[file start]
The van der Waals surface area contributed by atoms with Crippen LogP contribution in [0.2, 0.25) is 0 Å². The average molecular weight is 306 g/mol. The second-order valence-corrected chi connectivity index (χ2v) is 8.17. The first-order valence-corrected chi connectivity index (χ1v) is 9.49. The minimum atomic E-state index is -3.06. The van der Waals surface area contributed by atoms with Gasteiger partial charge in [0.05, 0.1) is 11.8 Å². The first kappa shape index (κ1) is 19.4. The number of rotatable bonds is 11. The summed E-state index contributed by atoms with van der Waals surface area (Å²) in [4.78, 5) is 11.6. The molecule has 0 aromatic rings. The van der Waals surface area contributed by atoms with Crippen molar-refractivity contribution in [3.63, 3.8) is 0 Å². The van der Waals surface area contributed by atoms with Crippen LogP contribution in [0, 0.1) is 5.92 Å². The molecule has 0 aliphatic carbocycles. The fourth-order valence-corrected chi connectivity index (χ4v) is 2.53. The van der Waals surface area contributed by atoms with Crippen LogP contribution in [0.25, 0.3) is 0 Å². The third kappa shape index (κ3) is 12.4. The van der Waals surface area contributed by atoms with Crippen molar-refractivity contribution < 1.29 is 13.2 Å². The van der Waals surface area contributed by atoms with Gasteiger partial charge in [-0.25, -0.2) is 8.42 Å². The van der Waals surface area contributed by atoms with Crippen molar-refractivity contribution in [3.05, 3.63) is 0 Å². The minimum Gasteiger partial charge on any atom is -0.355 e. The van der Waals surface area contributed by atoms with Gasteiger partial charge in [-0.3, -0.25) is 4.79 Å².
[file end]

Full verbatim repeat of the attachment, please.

The van der Waals surface area contributed by atoms with Crippen LogP contribution in [0.2, 0.25) is 0 Å². The average molecular weight is 306 g/mol. The second-order valence-corrected chi connectivity index (χ2v) is 8.17. The first-order valence-corrected chi connectivity index (χ1v) is 9.49. The minimum atomic E-state index is -3.06. The van der Waals surface area contributed by atoms with Gasteiger partial charge in [0.05, 0.1) is 11.8 Å². The first kappa shape index (κ1) is 19.4. The number of rotatable bonds is 11. The summed E-state index contributed by atoms with van der Waals surface area (Å²) in [4.78, 5) is 11.6. The molecule has 0 aromatic rings. The van der Waals surface area contributed by atoms with Crippen molar-refractivity contribution in [3.63, 3.8) is 0 Å². The van der Waals surface area contributed by atoms with Crippen LogP contribution in [0, 0.1) is 5.92 Å². The molecule has 0 aliphatic carbocycles. The fourth-order valence-corrected chi connectivity index (χ4v) is 2.53. The van der Waals surface area contributed by atoms with Crippen LogP contribution in [0.25, 0.3) is 0 Å². The third kappa shape index (κ3) is 12.4. The van der Waals surface area contributed by atoms with Crippen molar-refractivity contribution < 1.29 is 13.2 Å². The van der Waals surface area contributed by atoms with Gasteiger partial charge in [-0.25, -0.2) is 8.42 Å². The van der Waals surface area contributed by atoms with Crippen molar-refractivity contribution in [3.05, 3.63) is 0 Å². The minimum Gasteiger partial charge on any atom is -0.355 e. The van der Waals surface area contributed by atoms with Gasteiger partial charge in [-0.3, -0.25) is 4.79 Å².